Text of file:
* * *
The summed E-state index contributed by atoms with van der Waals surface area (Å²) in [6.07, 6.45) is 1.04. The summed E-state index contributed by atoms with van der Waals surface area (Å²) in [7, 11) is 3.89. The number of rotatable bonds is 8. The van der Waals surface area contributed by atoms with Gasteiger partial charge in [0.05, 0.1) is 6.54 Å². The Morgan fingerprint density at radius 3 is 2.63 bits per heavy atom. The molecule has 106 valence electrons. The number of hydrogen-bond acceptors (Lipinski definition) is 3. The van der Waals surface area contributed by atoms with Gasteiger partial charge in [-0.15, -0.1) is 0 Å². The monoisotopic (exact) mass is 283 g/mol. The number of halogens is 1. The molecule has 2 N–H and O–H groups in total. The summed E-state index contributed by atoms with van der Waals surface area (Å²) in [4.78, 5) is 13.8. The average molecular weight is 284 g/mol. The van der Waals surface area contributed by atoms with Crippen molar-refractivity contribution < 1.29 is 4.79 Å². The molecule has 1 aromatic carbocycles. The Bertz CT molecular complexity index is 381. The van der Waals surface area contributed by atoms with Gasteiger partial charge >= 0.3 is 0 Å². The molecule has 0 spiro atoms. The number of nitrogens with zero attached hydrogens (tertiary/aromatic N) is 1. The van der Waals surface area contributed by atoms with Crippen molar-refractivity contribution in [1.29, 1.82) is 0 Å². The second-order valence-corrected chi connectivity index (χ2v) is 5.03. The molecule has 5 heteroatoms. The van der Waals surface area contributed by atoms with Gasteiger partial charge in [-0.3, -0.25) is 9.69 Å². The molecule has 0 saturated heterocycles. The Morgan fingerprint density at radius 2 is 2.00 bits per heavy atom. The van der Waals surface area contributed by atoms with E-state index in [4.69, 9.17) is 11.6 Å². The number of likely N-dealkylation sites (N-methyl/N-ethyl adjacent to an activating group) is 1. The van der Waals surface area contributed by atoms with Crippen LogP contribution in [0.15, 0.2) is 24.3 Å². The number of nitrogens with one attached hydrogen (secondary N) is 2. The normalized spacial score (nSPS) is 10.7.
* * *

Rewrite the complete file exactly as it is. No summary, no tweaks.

The summed E-state index contributed by atoms with van der Waals surface area (Å²) in [6.07, 6.45) is 1.04. The summed E-state index contributed by atoms with van der Waals surface area (Å²) in [7, 11) is 3.89. The number of rotatable bonds is 8. The van der Waals surface area contributed by atoms with Gasteiger partial charge in [0.05, 0.1) is 6.54 Å². The Morgan fingerprint density at radius 3 is 2.63 bits per heavy atom. The molecule has 106 valence electrons. The number of hydrogen-bond acceptors (Lipinski definition) is 3. The van der Waals surface area contributed by atoms with Gasteiger partial charge in [-0.15, -0.1) is 0 Å². The monoisotopic (exact) mass is 283 g/mol. The number of halogens is 1. The molecule has 2 N–H and O–H groups in total. The summed E-state index contributed by atoms with van der Waals surface area (Å²) in [4.78, 5) is 13.8. The average molecular weight is 284 g/mol. The van der Waals surface area contributed by atoms with Crippen molar-refractivity contribution < 1.29 is 4.79 Å². The molecule has 1 aromatic carbocycles. The Bertz CT molecular complexity index is 381. The van der Waals surface area contributed by atoms with Gasteiger partial charge >= 0.3 is 0 Å². The molecule has 0 spiro atoms. The number of nitrogens with zero attached hydrogens (tertiary/aromatic N) is 1. The van der Waals surface area contributed by atoms with Crippen molar-refractivity contribution in [1.29, 1.82) is 0 Å². The second-order valence-corrected chi connectivity index (χ2v) is 5.03. The molecule has 5 heteroatoms. The van der Waals surface area contributed by atoms with Gasteiger partial charge in [-0.3, -0.25) is 9.69 Å². The molecule has 0 saturated heterocycles. The Morgan fingerprint density at radius 2 is 2.00 bits per heavy atom. The van der Waals surface area contributed by atoms with E-state index in [4.69, 9.17) is 11.6 Å². The number of likely N-dealkylation sites (N-methyl/N-ethyl adjacent to an activating group) is 1. The van der Waals surface area contributed by atoms with Crippen LogP contribution in [0.15, 0.2) is 24.3 Å². The number of nitrogens with one attached hydrogen (secondary N) is 2. The normalized spacial score (nSPS) is 10.7.